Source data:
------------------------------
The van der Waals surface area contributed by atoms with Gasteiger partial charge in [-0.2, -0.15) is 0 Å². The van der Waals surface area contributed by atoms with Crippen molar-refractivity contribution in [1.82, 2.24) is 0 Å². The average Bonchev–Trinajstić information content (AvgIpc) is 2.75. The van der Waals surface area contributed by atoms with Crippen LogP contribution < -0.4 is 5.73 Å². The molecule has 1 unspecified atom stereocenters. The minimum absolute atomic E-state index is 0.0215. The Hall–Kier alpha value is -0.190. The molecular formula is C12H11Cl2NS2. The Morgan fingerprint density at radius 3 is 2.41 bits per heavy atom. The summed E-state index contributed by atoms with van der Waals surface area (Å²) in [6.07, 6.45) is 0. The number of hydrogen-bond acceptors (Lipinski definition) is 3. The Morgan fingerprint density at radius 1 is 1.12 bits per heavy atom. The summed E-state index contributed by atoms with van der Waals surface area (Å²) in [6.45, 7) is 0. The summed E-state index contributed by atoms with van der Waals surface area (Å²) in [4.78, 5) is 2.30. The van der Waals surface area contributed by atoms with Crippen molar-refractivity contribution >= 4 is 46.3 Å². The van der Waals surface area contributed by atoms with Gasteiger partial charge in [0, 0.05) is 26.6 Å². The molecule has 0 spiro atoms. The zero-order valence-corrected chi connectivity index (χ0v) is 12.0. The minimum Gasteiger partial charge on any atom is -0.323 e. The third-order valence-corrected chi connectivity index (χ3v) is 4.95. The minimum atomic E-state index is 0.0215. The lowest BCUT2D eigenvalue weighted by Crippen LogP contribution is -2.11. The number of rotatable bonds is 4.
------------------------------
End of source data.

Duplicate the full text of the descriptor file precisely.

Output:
The van der Waals surface area contributed by atoms with Gasteiger partial charge in [-0.2, -0.15) is 0 Å². The van der Waals surface area contributed by atoms with Crippen molar-refractivity contribution in [1.82, 2.24) is 0 Å². The average Bonchev–Trinajstić information content (AvgIpc) is 2.75. The van der Waals surface area contributed by atoms with Crippen LogP contribution < -0.4 is 5.73 Å². The molecule has 1 unspecified atom stereocenters. The minimum absolute atomic E-state index is 0.0215. The Hall–Kier alpha value is -0.190. The molecular formula is C12H11Cl2NS2. The Morgan fingerprint density at radius 3 is 2.41 bits per heavy atom. The summed E-state index contributed by atoms with van der Waals surface area (Å²) in [6.07, 6.45) is 0. The number of hydrogen-bond acceptors (Lipinski definition) is 3. The Morgan fingerprint density at radius 1 is 1.12 bits per heavy atom. The summed E-state index contributed by atoms with van der Waals surface area (Å²) in [6.45, 7) is 0. The summed E-state index contributed by atoms with van der Waals surface area (Å²) in [4.78, 5) is 2.30. The van der Waals surface area contributed by atoms with Crippen molar-refractivity contribution >= 4 is 46.3 Å². The van der Waals surface area contributed by atoms with Gasteiger partial charge in [0, 0.05) is 26.6 Å². The molecule has 0 spiro atoms. The zero-order valence-corrected chi connectivity index (χ0v) is 12.0. The minimum Gasteiger partial charge on any atom is -0.323 e. The third-order valence-corrected chi connectivity index (χ3v) is 4.95. The minimum atomic E-state index is 0.0215. The lowest BCUT2D eigenvalue weighted by Crippen LogP contribution is -2.11. The number of rotatable bonds is 4.